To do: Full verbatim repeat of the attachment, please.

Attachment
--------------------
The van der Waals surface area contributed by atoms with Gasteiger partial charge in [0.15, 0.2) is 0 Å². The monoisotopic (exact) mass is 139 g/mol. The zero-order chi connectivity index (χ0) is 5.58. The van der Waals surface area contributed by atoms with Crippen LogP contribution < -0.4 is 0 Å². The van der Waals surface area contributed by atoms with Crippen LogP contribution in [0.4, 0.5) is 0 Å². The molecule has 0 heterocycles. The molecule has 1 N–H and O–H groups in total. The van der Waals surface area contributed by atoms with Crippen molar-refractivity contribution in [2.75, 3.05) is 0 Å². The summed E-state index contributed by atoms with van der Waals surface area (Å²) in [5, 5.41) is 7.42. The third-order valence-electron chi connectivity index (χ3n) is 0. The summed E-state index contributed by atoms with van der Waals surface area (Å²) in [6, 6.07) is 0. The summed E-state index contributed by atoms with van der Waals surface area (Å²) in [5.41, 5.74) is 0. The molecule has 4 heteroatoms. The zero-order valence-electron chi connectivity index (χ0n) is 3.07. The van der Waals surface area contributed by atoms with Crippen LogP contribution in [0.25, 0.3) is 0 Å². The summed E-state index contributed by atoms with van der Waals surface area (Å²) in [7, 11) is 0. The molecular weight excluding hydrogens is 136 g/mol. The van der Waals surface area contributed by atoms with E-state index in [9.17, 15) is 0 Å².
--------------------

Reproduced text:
The van der Waals surface area contributed by atoms with Gasteiger partial charge in [0.15, 0.2) is 0 Å². The monoisotopic (exact) mass is 139 g/mol. The zero-order chi connectivity index (χ0) is 5.58. The van der Waals surface area contributed by atoms with Crippen LogP contribution < -0.4 is 0 Å². The van der Waals surface area contributed by atoms with Crippen LogP contribution in [0.4, 0.5) is 0 Å². The molecule has 0 heterocycles. The molecule has 1 N–H and O–H groups in total. The van der Waals surface area contributed by atoms with Crippen molar-refractivity contribution in [2.75, 3.05) is 0 Å². The summed E-state index contributed by atoms with van der Waals surface area (Å²) in [5, 5.41) is 7.42. The third-order valence-electron chi connectivity index (χ3n) is 0. The summed E-state index contributed by atoms with van der Waals surface area (Å²) in [6, 6.07) is 0. The summed E-state index contributed by atoms with van der Waals surface area (Å²) in [5.41, 5.74) is 0. The molecule has 4 heteroatoms. The zero-order valence-electron chi connectivity index (χ0n) is 3.07. The van der Waals surface area contributed by atoms with Crippen LogP contribution in [0.25, 0.3) is 0 Å². The summed E-state index contributed by atoms with van der Waals surface area (Å²) in [7, 11) is 0. The molecular weight excluding hydrogens is 136 g/mol. The van der Waals surface area contributed by atoms with E-state index in [9.17, 15) is 0 Å².